Student loans do not count as income as income on a credit card application. That’s because credit card issuers categorize student loans as a debt that you must pay back. Your student loan debt appears on your credit report, and credit card issuers consider that debt when it evaluates your application.
This might be confusing when you consider that students often use part of the money from student loans to pay for everyday living expenses. But as far as credit card issuers are concerned, if it’s money that has to be repaid, it is not considered income.
When you apply for a credit card, you are required to list an annual income, and provide source(s) of that income beyond annual salary and wages. Sources of income include, but are not limited to, rental income, interest and dividends from investments, Social Security and other retirement benefits, and military allowances.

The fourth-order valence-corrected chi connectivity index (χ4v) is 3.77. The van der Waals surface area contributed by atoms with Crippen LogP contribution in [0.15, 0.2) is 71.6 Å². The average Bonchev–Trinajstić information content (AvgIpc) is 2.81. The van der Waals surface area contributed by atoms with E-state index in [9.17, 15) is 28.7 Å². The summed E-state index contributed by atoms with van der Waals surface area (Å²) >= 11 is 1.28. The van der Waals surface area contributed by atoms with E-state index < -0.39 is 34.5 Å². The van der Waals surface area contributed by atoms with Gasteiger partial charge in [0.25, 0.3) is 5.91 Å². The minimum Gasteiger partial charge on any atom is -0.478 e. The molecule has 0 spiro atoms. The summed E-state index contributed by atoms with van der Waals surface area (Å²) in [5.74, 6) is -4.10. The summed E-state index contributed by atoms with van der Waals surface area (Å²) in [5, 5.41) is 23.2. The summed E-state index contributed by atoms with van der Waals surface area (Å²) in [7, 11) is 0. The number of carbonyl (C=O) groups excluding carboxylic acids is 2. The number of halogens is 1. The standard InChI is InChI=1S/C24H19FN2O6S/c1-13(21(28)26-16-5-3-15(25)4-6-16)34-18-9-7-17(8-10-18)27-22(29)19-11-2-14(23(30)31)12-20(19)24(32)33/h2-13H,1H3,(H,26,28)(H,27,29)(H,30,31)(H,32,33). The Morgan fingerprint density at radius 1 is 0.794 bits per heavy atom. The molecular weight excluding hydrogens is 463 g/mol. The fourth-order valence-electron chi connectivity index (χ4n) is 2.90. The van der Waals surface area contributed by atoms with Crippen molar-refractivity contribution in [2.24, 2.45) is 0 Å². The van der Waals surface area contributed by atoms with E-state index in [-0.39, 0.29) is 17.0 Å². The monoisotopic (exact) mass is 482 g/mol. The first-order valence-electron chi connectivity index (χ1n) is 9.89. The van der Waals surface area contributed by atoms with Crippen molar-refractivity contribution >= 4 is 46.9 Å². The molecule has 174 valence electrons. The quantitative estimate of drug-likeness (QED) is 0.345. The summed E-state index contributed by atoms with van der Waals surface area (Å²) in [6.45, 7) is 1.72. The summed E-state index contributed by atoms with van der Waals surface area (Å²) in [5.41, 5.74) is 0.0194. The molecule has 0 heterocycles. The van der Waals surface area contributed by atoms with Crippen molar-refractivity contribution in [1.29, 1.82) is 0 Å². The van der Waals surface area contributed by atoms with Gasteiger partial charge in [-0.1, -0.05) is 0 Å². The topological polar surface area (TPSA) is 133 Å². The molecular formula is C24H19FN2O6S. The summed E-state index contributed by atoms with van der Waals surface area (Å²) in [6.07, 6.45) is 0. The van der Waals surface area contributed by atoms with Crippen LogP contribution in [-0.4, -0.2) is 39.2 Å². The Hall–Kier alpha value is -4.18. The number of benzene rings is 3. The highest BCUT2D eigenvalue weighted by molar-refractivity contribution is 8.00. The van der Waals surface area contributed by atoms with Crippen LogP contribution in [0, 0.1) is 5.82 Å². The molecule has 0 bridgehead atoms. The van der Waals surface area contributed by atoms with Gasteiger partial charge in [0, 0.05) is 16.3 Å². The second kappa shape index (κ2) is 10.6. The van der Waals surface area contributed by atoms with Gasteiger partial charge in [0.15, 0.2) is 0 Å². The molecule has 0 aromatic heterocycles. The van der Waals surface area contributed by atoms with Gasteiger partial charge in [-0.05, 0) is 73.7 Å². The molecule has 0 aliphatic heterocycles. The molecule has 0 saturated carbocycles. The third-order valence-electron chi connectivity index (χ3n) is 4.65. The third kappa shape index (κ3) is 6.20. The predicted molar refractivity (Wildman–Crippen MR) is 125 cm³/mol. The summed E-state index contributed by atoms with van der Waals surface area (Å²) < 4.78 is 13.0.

While credit card issuers don’t consider student loans as income, they will apply that label to student financial aid such as scholarships, stipends, grants, work study earnings.
Generally, any financial aid proceeds used for living expenses may be classified as income. That would not apply to sources that directly cover curriculum-related expenses such as tuition, textbooks, and fees.
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